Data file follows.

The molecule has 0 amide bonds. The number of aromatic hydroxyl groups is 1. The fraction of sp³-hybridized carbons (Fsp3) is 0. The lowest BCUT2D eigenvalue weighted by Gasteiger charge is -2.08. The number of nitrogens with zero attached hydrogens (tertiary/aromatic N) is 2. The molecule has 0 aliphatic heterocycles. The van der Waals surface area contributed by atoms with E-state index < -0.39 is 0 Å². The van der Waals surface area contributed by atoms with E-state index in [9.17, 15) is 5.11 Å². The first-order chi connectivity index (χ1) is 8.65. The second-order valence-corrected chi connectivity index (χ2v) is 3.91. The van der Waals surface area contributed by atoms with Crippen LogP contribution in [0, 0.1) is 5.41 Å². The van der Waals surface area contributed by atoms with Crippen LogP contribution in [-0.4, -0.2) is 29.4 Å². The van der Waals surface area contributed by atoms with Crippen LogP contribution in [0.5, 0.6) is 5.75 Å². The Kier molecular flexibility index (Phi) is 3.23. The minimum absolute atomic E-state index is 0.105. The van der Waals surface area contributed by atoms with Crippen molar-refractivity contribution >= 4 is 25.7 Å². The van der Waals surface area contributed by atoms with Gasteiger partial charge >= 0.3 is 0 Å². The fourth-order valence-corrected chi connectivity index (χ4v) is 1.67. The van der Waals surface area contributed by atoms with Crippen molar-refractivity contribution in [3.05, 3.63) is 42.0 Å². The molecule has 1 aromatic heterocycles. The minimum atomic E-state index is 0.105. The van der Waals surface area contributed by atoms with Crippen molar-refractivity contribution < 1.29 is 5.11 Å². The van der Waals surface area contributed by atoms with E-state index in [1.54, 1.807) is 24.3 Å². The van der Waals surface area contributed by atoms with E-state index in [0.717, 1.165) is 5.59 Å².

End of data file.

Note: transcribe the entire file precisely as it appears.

The molecule has 0 amide bonds. The number of aromatic hydroxyl groups is 1. The fraction of sp³-hybridized carbons (Fsp3) is 0. The lowest BCUT2D eigenvalue weighted by Gasteiger charge is -2.08. The number of nitrogens with zero attached hydrogens (tertiary/aromatic N) is 2. The molecule has 0 aliphatic heterocycles. The van der Waals surface area contributed by atoms with E-state index < -0.39 is 0 Å². The van der Waals surface area contributed by atoms with E-state index in [9.17, 15) is 5.11 Å². The first-order chi connectivity index (χ1) is 8.65. The second-order valence-corrected chi connectivity index (χ2v) is 3.91. The van der Waals surface area contributed by atoms with Crippen LogP contribution in [0, 0.1) is 5.41 Å². The van der Waals surface area contributed by atoms with Crippen LogP contribution in [-0.4, -0.2) is 29.4 Å². The van der Waals surface area contributed by atoms with Crippen LogP contribution in [0.5, 0.6) is 5.75 Å². The Kier molecular flexibility index (Phi) is 3.23. The minimum absolute atomic E-state index is 0.105. The van der Waals surface area contributed by atoms with Crippen molar-refractivity contribution >= 4 is 25.7 Å². The van der Waals surface area contributed by atoms with Gasteiger partial charge >= 0.3 is 0 Å². The fourth-order valence-corrected chi connectivity index (χ4v) is 1.67. The van der Waals surface area contributed by atoms with Crippen molar-refractivity contribution in [3.05, 3.63) is 42.0 Å². The molecule has 1 aromatic heterocycles. The minimum atomic E-state index is 0.105. The van der Waals surface area contributed by atoms with Crippen molar-refractivity contribution < 1.29 is 5.11 Å². The van der Waals surface area contributed by atoms with E-state index in [1.54, 1.807) is 24.3 Å². The van der Waals surface area contributed by atoms with E-state index in [0.717, 1.165) is 5.59 Å².